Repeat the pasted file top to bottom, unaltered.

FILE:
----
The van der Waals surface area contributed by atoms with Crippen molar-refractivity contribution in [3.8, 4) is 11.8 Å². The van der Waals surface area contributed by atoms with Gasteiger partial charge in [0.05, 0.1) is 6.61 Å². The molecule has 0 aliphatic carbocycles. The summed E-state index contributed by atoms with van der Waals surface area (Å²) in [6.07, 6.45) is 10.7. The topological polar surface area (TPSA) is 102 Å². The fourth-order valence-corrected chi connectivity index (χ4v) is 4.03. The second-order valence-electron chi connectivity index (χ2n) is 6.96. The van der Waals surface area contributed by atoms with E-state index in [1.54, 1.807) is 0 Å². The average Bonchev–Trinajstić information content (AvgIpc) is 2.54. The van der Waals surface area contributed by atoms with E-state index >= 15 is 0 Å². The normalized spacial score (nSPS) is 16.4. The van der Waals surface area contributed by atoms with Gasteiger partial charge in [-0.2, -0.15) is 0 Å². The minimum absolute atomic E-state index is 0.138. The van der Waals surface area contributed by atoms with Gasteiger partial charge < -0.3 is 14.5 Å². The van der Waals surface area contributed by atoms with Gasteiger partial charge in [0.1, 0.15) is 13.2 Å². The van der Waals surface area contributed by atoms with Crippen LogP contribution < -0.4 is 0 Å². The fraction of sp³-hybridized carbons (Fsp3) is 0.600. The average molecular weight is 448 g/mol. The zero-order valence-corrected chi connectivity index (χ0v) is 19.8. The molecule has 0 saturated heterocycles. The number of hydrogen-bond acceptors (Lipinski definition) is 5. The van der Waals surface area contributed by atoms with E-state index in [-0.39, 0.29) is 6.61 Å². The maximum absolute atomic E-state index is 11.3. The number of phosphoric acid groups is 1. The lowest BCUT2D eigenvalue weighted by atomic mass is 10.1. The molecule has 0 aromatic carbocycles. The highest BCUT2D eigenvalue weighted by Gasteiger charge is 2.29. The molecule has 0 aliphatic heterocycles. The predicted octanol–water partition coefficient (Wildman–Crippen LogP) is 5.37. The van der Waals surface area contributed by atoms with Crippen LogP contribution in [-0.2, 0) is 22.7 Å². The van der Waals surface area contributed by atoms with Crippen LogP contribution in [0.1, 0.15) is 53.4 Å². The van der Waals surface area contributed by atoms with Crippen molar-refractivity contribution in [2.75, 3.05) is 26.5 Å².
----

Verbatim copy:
The van der Waals surface area contributed by atoms with Crippen molar-refractivity contribution in [3.8, 4) is 11.8 Å². The van der Waals surface area contributed by atoms with Gasteiger partial charge in [0.05, 0.1) is 6.61 Å². The molecule has 0 aliphatic carbocycles. The summed E-state index contributed by atoms with van der Waals surface area (Å²) in [6.07, 6.45) is 10.7. The topological polar surface area (TPSA) is 102 Å². The fourth-order valence-corrected chi connectivity index (χ4v) is 4.03. The second-order valence-electron chi connectivity index (χ2n) is 6.96. The van der Waals surface area contributed by atoms with E-state index in [1.54, 1.807) is 0 Å². The average Bonchev–Trinajstić information content (AvgIpc) is 2.54. The van der Waals surface area contributed by atoms with E-state index >= 15 is 0 Å². The normalized spacial score (nSPS) is 16.4. The van der Waals surface area contributed by atoms with Gasteiger partial charge in [-0.2, -0.15) is 0 Å². The minimum absolute atomic E-state index is 0.138. The van der Waals surface area contributed by atoms with Gasteiger partial charge < -0.3 is 14.5 Å². The van der Waals surface area contributed by atoms with Gasteiger partial charge in [0.1, 0.15) is 13.2 Å². The van der Waals surface area contributed by atoms with Crippen LogP contribution < -0.4 is 0 Å². The fraction of sp³-hybridized carbons (Fsp3) is 0.600. The average molecular weight is 448 g/mol. The zero-order valence-corrected chi connectivity index (χ0v) is 19.8. The molecule has 0 saturated heterocycles. The number of hydrogen-bond acceptors (Lipinski definition) is 5. The van der Waals surface area contributed by atoms with E-state index in [-0.39, 0.29) is 6.61 Å². The maximum absolute atomic E-state index is 11.3. The number of phosphoric acid groups is 1. The lowest BCUT2D eigenvalue weighted by atomic mass is 10.1. The molecule has 0 aromatic carbocycles. The highest BCUT2D eigenvalue weighted by Gasteiger charge is 2.29. The molecule has 0 aliphatic heterocycles. The predicted octanol–water partition coefficient (Wildman–Crippen LogP) is 5.37. The van der Waals surface area contributed by atoms with Crippen LogP contribution in [-0.2, 0) is 22.7 Å². The van der Waals surface area contributed by atoms with Crippen LogP contribution in [0.1, 0.15) is 53.4 Å². The van der Waals surface area contributed by atoms with Crippen molar-refractivity contribution in [2.75, 3.05) is 26.5 Å².